In May 2012, my mother-in-law gave us her old car - but we live in Halifax and the car was in Edmonton. So we flew there and drove it all the way back to Halifax. We had great weather and I had a new camera. This is part 6 of a series of blog posts about the trip.
(All of the photos are hosted on Flickr - click on any to see bigger versions and browse the full set.)
We spent the night in Estevan Saskatchewan, only a few miles from the Canada/US border. I had to stay up late to deal with some client emergencies, so we took it easy the next morning - but made sure not to miss the complimentary breakfast. Our hotel in Estevan was a brand new chain hotel, the kind that serves as the temporary home for travelling salesmen and IT contractors across the continent - but because of all the mining and industry in the area this one was full of blue-collar workers instead. Rather than the neckties-and-khakis crowd discussing sales figures, the boots-and-denim crowd was discussing how to avoid sleeping out on site more than four days in a row. They were probably making better money than most travelling salesmen too.
We finally headed out near noon and drove south towards the border. We passed huge machines digging for coal:
(That might look like a normal-sized crane in the picture - but it's huge.)
Further south we passed areas that had been dug up in earlier decades and were now being reclaimed by nature. The leftover mining mounds now looked like little ranges of short hills in the otherwise super-flat prairie.
When we reached the border, we were the only car among dozens of transport and industrial trucks. We waited for a while in a long lineup and then discovered that these trucks were all parked for further processing, and there was no line at all at the actual border crossing booth.
We crossed into the USA without any problems (besides embarrassment) and headed south into North Dakota. As we drove further into the country, the sky turned at first cloudy, then dark and ominous, and finally it started to look downright scary:
Thankfully we didn't get much rain and hardly any wind - but we certainly didn't linger to find out how bad it might get. Our car was going faster than the weather, so we left it behind soon enough.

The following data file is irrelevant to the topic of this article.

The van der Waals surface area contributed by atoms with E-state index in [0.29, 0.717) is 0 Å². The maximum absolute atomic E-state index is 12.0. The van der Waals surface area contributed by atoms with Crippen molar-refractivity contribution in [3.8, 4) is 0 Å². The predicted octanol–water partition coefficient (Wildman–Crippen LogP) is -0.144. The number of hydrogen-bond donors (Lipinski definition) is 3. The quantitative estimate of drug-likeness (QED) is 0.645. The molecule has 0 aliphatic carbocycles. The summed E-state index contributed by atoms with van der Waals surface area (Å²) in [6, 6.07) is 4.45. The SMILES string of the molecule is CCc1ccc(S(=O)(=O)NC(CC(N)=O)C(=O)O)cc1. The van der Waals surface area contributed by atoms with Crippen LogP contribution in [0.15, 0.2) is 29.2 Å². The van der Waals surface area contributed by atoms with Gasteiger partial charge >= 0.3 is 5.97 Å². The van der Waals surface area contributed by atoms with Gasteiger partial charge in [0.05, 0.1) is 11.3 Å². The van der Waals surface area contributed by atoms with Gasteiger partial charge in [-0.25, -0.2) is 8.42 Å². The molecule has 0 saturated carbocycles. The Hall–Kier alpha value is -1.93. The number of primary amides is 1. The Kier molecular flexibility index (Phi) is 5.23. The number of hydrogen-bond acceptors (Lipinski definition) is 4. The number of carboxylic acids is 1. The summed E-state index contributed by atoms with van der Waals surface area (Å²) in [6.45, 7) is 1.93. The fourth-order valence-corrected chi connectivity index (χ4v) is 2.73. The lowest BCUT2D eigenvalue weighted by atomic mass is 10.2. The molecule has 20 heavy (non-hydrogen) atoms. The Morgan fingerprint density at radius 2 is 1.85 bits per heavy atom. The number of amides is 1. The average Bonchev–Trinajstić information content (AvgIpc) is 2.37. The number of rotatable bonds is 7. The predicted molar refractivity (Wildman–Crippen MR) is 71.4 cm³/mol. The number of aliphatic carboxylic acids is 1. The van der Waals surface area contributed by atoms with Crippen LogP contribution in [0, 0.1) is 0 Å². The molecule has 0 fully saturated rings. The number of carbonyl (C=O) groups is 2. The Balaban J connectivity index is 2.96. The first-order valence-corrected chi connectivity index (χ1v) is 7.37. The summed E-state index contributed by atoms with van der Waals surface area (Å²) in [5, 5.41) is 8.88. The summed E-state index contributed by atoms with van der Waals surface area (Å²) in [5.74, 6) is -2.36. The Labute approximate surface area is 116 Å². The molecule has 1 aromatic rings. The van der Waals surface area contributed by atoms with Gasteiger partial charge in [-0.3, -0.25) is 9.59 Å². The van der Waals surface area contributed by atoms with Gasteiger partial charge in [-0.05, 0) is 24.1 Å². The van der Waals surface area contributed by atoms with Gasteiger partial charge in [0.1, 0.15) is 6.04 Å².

(It turned out that these clouds weren't an omen after all: the weather was sunny and warm for almost our entire time in the USA, and the people we met were lovely.)
I found northern North Dakota felt a bit poorer than southern Saskatchewan - although southern Saskatchewan was surprisingly rich, and I'm not sure how well, say, Nova Scotia would compare to it either.
We stopped at a big suburban strip mall area off the main highway for lunch at McDonald's (where we could also borrow the wi-fi), but first we needed to get some US cash. Since it was a midwestern strip mall, the only ATMs available were "drive-thru" - but our car was parked some distance away, so we ended up getting cash out of the drive-thru ATM on foot, feeling very much the awkward foreigners.
Funnily enough, North Dakota is sort of my ancestral homeland: my mother's father's side of the family (Iverson) is Norwegian-American, originally from a very small prairie town, but they moved to Moorhead around 1900. I look a little bit Scandinavian, although not as much as a lot of the people I saw in this part of the country.
It was another day for drive-by photo opportunities, like this gorgeous vintage car being towed back to (funnily enough) Ontario:
There were also several areas where stands of trees had been partially flooded, leaving great-looking skeletons in the water:
We had planned on camping near Fargo, but the weather was still looking damp and stormy and I was exhausted from staying up very late the night before - so we decided to get a hotel for the night. In previous road trips, this would have involved driving around suburbia until we found a hotel that looked nice and then asking them for a last-minute room - something that can be surprisingly exhausting and frustrating, especially if you're already tired. But since it's 2012, we pulled over where the 3G signal was strong and I found a good last-minute deal at a nice-looking Ramada on Hotwire.com - on my phone.
This was my first big cross-country road trip since ubiquitous mobile internet became commonplace, and it has completely changed how we travelled. Maps if we ever got lost, Wikipedia for background on things we saw nearby, email and Twitter and Facebook for keeping in touch, and hotwire.com for finding a last-minute place to stay.
As I paid for the hotel reservation (once again on my phone), a friendly farmer in a pickup truck stopped next to us and asked if we were having engine trouble or anything - people are very friendly and helpful around here.
We got to the Ramada just as heavy rain started. We rested a bit and then had dinner at a Granite City restaurant/brewery across the street. The beer was good and the food servings were hearty, although the waiter had a bit of trouble understanding Shannon's vegetarianism ("Does the soup have chicken stock?" "It's vegetable soup!" "Yes but does it have a chicken stock?" "Oh, yeah I think it does.")
After dinner, I went down to the hotel's nice lounge, tried a few local beers and some single malt scotch, and caught up on the last few days of news and email on my iPad.
(Apple should really have an iPad ad that includes a big comfy leather chair, a fireplace, and a glass of single malt.)
I asked the affable young bartender about one of the beers and he said it was like another local brand which I didn't know - so he asked where I was from and I said "Nova Scotia" and he admitted he didn't know where that was, so I said, "first you go to Maine, and then northeast into another time zone".
I think I blew his mind a little.
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